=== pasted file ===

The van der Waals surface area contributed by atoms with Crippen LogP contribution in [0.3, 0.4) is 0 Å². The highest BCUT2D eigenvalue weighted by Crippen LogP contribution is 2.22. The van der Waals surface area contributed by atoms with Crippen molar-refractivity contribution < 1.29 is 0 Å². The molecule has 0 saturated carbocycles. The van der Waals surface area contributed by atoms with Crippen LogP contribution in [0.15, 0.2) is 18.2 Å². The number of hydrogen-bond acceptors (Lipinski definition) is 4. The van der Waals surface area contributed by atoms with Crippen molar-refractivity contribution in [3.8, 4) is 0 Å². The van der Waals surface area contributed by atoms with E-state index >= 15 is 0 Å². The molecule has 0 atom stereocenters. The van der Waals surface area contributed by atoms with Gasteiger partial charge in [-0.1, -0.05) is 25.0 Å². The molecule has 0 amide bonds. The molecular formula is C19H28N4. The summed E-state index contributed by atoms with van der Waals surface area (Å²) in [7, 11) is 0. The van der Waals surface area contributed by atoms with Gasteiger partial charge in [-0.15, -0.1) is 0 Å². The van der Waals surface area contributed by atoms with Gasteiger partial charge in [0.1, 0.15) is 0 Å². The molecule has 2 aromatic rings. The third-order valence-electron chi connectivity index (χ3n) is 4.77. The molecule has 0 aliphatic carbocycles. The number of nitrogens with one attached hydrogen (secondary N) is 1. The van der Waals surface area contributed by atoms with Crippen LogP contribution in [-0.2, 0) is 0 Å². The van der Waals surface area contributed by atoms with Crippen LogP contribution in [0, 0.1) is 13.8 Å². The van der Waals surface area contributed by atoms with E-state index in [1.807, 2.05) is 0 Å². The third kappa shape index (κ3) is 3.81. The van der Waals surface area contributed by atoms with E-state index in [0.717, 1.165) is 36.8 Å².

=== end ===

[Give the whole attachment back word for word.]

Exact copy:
The van der Waals surface area contributed by atoms with Crippen LogP contribution in [0.3, 0.4) is 0 Å². The highest BCUT2D eigenvalue weighted by Crippen LogP contribution is 2.22. The van der Waals surface area contributed by atoms with Crippen molar-refractivity contribution < 1.29 is 0 Å². The molecule has 0 saturated carbocycles. The van der Waals surface area contributed by atoms with Crippen LogP contribution in [0.15, 0.2) is 18.2 Å². The number of hydrogen-bond acceptors (Lipinski definition) is 4. The van der Waals surface area contributed by atoms with Crippen molar-refractivity contribution in [3.8, 4) is 0 Å². The van der Waals surface area contributed by atoms with E-state index >= 15 is 0 Å². The molecule has 0 atom stereocenters. The van der Waals surface area contributed by atoms with Gasteiger partial charge in [-0.1, -0.05) is 25.0 Å². The molecule has 0 amide bonds. The molecular formula is C19H28N4. The summed E-state index contributed by atoms with van der Waals surface area (Å²) in [7, 11) is 0. The van der Waals surface area contributed by atoms with Gasteiger partial charge in [-0.15, -0.1) is 0 Å². The van der Waals surface area contributed by atoms with Gasteiger partial charge in [0.1, 0.15) is 0 Å². The molecule has 2 aromatic rings. The third-order valence-electron chi connectivity index (χ3n) is 4.77. The molecule has 0 aliphatic carbocycles. The number of nitrogens with one attached hydrogen (secondary N) is 1. The van der Waals surface area contributed by atoms with Crippen LogP contribution in [-0.2, 0) is 0 Å². The van der Waals surface area contributed by atoms with Crippen LogP contribution in [0, 0.1) is 13.8 Å². The van der Waals surface area contributed by atoms with E-state index in [1.807, 2.05) is 0 Å². The third kappa shape index (κ3) is 3.81. The van der Waals surface area contributed by atoms with E-state index in [0.717, 1.165) is 36.8 Å².